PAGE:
Peppermint herb and oil health benefit, for gastrointestinal soothing -
Ray Sahelian, M.D.
January 20 2016
Peppermint (Mentha piperita) is one of the most widely consumed single ingredient herbal teas. Peppermint tea, brewed from the plant leaves, and the essential oil of peppermint are used in traditional medicines. This herb acts as an anti-spasmodic, relaxes smooth muscles in the gastrointestinal tract.
What's in peppermint?
The phenolic constituents of the peppermint leaves include rosmarinic acid and several flavonoids, primarily eriocitrin, luteolin and hesperidin. The main volatile components of the essential oil are menthol and menthone. In vitro, peppermint has significant antimicrobial and antiviral activities, strong antioxidant and antitumor actions, and some antiallergenic potential.
Arch Latinoam Nutr. 2012. Volatile composition of peppermint (Mentha piperita) commercial teas through solid phase extraction. The major volatiles were terpenes (275-382 microg kg(-1)) that reached 89 % of the total composition. A total of 16 compounds, among them dodecane, acetoin, acetol, citral, geraniol and octanoic acid have been described by the first time in peppermint tea. These findings could be attributed to the different analytical approach employed, mainly to the use of different extraction/pre-concentration techniques. Given the apparently lower proportion of terpenes in the aqueous extract it may be that the chemical properties of the peppermint essential oil are not entirely reproduced with homemade tea.
Phenolic acids (e.g. rosmarinic and caffeic acids), flavones (e.g. luteolin derivatives) and flavanones (e.g. eriocitrin derivatives) are possibly the major infusion antioxidants. Vitamin antioxidants (e.g. ascorbic acid and carotenoids) are minor contributors to the overall antioxidant potential. Unsaturated terpenes having a cyclohexadiene structure (e.g. terpinene) and minor cyclic oxygenated terpenes (e.g. thymol), may contribute to antioxidant potential whilst acyclic unsaturated oxygenated monoterpenes (e.g. linalool) may act as pro-oxidants in essential oil.
Benefit of Peppermint
Animal model studies demonstrate a relaxation effect on gastrointestinal (GI) tissue, analgesic and anesthetic effects in the central and peripheral nervous system, immunomodulating actions and chemopreventive potential. Human studies examining the effects of peppermint oil on irritable bowel syndrome (IBS) symptoms have been conducted. However, human studies of peppermint leaf are limited and clinical trials of peppermint tea are absent.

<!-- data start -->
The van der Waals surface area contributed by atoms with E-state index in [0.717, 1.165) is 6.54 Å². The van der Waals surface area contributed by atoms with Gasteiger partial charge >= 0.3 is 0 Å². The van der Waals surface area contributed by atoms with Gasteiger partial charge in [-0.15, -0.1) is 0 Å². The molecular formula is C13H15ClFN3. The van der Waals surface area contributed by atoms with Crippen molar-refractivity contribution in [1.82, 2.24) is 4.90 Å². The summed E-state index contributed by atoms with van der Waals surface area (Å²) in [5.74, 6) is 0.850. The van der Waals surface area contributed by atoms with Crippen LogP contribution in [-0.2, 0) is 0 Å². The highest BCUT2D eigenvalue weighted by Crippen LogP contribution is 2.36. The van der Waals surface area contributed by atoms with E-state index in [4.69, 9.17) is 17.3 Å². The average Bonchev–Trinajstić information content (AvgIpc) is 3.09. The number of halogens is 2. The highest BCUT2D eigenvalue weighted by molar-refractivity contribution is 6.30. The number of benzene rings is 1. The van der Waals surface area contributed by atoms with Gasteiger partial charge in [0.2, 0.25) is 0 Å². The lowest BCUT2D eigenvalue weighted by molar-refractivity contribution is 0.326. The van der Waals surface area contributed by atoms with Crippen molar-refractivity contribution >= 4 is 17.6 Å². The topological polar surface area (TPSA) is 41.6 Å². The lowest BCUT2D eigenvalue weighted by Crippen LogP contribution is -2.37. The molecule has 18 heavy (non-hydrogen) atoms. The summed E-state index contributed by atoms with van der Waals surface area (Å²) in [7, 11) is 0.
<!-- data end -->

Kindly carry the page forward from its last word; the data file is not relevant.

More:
Peppermint acts through a specific anti-pain channel called TRPM8 to reduce pain-sensing fibers, particularly those activated by mustard and chilil
J Int Soc Sports Nutr. 2013. The effects of peppermint on exercise performance. Department of Physical Education and Sports Sciences, University of Mohaghegh Ardabili, Ardabil, Iran. Enhancing athletic performance is a great desire among the athletes, coaches and researchers. Mint is one of the most famous natural herbs used for its analgesic, anti-inflammatory, antispasmodic, antioxidant, and vasoconstrictor effects. Even though inhaling mint aroma in athletes has been investigated, there were no significant effects on the exercise performance. Twelve healthy male students every day consumed one 500 ml bottle of mineral water, containing 0.05 ml peppermint essential oil for ten days. Blood pressure, heart rate, and spirometry parameters including forced vital capacity (FVC), peak expiratory flow rate (PEF), and peak inspiratory flow (PIF) were determined one day before, and after the supplementation period. Participants underwent a treadmill-based exercise test with metabolic gas analysis and ventilation measurement using the Bruce protocol.
This herb is sold as a pill in various dosages including 0.05 grams per pill and can be taken up to 3 capsules 3 times a day.
Some claim it produces perianal burning on high dosages. Significant adverse reactions to peppermint tea have not been reported.